Gov. Jay Inslee’s proposed supplemental state budget is a good starting point for legislators, but there is room for improvement. In short, the proposal embraces two good ideas that don’t necessarily go well together.
The centerpiece of the budget is an effort to meet the state Supreme Court’s mandate to fully fund education beginning next year.
Lawmakers constructed the foundation for that last year, passing a plan that will add billions in state money for K-12 public schools, but the court determined that it fell short by not funding teacher salaries until 2019 rather than next fall — the deadline set in the 2012 McCleary v. Washington ruling.
Inslee has proposed using the state’s reserve funds to pay for salaries next year. He then would replenish those funds by instituting an as-yet-undefined carbon tax upon polluting industries.
The carbon tax would rebuild the reserve funds, then remain in place in future years to help fight climate change in the state. “It finishes our paramount duty by advancing it one year,” Inslee told The Columbian’s Editorial Board. “You can’t overstate how important it is to meet that constitutional duty.”
Lawmakers, indeed, must complete McCleary funding this year. They have had plenty of time to address the issue, but waited until this year to give it their full attention.
Raiding the state’s Rainy Day Fund must be accompanied by a clear plan for replenishing those funds. As tempting as it is for Inslee to opportunistically point to a carbon tax as the appropriate solution, that tactic is replete with political risk.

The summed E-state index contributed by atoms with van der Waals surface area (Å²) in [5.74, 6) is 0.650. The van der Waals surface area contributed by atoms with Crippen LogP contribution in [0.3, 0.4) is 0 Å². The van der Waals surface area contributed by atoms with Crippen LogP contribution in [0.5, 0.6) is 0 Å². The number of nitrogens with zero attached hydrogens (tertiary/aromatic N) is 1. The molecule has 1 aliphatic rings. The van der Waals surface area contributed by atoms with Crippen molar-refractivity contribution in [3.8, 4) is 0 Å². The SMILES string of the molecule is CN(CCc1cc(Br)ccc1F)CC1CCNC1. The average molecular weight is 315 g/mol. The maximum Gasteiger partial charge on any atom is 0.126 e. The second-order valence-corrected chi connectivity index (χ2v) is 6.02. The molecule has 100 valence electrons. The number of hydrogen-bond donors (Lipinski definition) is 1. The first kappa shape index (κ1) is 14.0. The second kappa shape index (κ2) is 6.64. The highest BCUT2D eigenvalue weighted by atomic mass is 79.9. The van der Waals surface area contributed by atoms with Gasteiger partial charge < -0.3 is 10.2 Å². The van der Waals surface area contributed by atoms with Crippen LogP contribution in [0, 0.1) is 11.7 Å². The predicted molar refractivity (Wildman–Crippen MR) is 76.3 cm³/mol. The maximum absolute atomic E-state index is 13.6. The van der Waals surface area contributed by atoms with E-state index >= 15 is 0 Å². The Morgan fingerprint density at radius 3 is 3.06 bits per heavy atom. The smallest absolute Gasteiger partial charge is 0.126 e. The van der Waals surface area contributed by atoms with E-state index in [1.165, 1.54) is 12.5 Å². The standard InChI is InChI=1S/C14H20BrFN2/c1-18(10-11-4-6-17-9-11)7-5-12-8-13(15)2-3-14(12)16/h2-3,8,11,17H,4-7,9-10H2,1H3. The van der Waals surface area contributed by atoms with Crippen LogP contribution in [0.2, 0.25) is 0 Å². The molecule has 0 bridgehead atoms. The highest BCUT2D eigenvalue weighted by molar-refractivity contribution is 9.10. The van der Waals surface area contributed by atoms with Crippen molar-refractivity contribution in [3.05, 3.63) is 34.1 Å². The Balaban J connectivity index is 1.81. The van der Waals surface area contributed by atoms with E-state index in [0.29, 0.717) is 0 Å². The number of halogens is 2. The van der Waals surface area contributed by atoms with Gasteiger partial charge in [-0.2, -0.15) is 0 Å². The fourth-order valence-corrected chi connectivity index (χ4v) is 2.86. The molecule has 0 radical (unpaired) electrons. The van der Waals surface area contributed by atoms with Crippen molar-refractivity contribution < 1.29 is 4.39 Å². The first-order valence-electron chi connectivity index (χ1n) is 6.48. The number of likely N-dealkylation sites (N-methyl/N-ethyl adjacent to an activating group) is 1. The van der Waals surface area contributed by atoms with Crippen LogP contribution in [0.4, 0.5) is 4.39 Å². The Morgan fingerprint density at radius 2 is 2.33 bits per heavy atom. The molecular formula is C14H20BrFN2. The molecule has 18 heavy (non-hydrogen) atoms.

Inslee long has pushed for such a tax, but with Republicans holding a slim majority in the Senate, the issue has been a non-starter.
With Democrats flipping control of the Senate by winning a special election in an east King County district last month, they might now have the political power to push through a carbon tax. Or they might not.
Democratic majorities in both the House and Senate are slim, and a tax upon polluting industries remains a political hot potato, particularly in a year when most legislators will be up for re-election.
By pushing through a carbon tax without Republican support, Democrats in the Legislature would be mimicking the single-party dysfunction that has the public so annoyed with Congress. Instead, a bipartisan plan for replenishing the reserve fund must be forged.
Inslee makes a strong case for a carbon tax, pointing to clear signs of climate change such as increasingly devastating wildfires throughout the western United States.
Climate change is very real, and a vast majority of climate scientists have concluded that human activity and fossil-fuel emissions have exacerbated that change. Ignoring it should no longer be considered an option.
So, there are several issues at play here.
There is a need to fully fund public schools and finally remove the yoke of the McCleary ruling that has dominated discussion in Olympia for far too long. Legislators should have seriously addressed the issue years ago, allowing them to move on to other pressing issues such as homelessness and transportation.
There also is a need to effectively address carbon emissions and for the state to remain on the cutting edge of environmental protections.
But while meeting the McCleary mandate and cutting carbon emissions both are good ideas, it seems incongruous to link the two. Legislators next year should find consensus on the two important, yet separate, issues.